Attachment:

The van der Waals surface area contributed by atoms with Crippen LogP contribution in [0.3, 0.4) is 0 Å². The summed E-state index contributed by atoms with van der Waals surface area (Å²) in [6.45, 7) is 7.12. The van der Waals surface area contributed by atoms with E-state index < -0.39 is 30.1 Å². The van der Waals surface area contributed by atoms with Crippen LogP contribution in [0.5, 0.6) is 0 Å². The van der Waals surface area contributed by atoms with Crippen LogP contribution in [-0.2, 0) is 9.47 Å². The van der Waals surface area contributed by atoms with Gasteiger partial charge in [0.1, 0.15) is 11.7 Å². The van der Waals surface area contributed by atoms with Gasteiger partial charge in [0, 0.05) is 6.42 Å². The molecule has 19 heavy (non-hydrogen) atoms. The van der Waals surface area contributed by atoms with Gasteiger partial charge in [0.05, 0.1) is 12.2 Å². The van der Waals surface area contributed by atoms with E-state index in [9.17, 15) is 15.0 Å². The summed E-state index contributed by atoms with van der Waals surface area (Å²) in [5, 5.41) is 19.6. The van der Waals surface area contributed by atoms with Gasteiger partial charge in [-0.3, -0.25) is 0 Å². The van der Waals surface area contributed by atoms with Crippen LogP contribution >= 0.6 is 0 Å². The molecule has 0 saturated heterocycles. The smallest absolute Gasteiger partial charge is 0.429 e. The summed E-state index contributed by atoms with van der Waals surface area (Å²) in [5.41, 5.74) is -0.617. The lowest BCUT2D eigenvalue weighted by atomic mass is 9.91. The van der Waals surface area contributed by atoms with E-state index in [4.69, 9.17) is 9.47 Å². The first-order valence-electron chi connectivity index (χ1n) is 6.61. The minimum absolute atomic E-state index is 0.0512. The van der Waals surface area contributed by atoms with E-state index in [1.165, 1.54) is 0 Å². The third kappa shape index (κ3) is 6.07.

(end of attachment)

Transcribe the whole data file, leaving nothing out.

The van der Waals surface area contributed by atoms with Crippen LogP contribution in [0.3, 0.4) is 0 Å². The summed E-state index contributed by atoms with van der Waals surface area (Å²) in [6.45, 7) is 7.12. The van der Waals surface area contributed by atoms with E-state index < -0.39 is 30.1 Å². The van der Waals surface area contributed by atoms with Crippen LogP contribution in [0.5, 0.6) is 0 Å². The van der Waals surface area contributed by atoms with Crippen LogP contribution in [-0.2, 0) is 9.47 Å². The van der Waals surface area contributed by atoms with Gasteiger partial charge in [0.1, 0.15) is 11.7 Å². The van der Waals surface area contributed by atoms with Gasteiger partial charge in [0, 0.05) is 6.42 Å². The molecule has 19 heavy (non-hydrogen) atoms. The van der Waals surface area contributed by atoms with Gasteiger partial charge in [0.05, 0.1) is 12.2 Å². The van der Waals surface area contributed by atoms with E-state index in [9.17, 15) is 15.0 Å². The summed E-state index contributed by atoms with van der Waals surface area (Å²) in [5, 5.41) is 19.6. The van der Waals surface area contributed by atoms with Gasteiger partial charge in [-0.3, -0.25) is 0 Å². The van der Waals surface area contributed by atoms with Crippen LogP contribution >= 0.6 is 0 Å². The molecule has 0 saturated heterocycles. The smallest absolute Gasteiger partial charge is 0.429 e. The summed E-state index contributed by atoms with van der Waals surface area (Å²) in [5.41, 5.74) is -0.617. The lowest BCUT2D eigenvalue weighted by atomic mass is 9.91. The van der Waals surface area contributed by atoms with E-state index in [4.69, 9.17) is 9.47 Å². The first-order valence-electron chi connectivity index (χ1n) is 6.61. The minimum absolute atomic E-state index is 0.0512. The van der Waals surface area contributed by atoms with E-state index in [1.165, 1.54) is 0 Å². The third kappa shape index (κ3) is 6.07.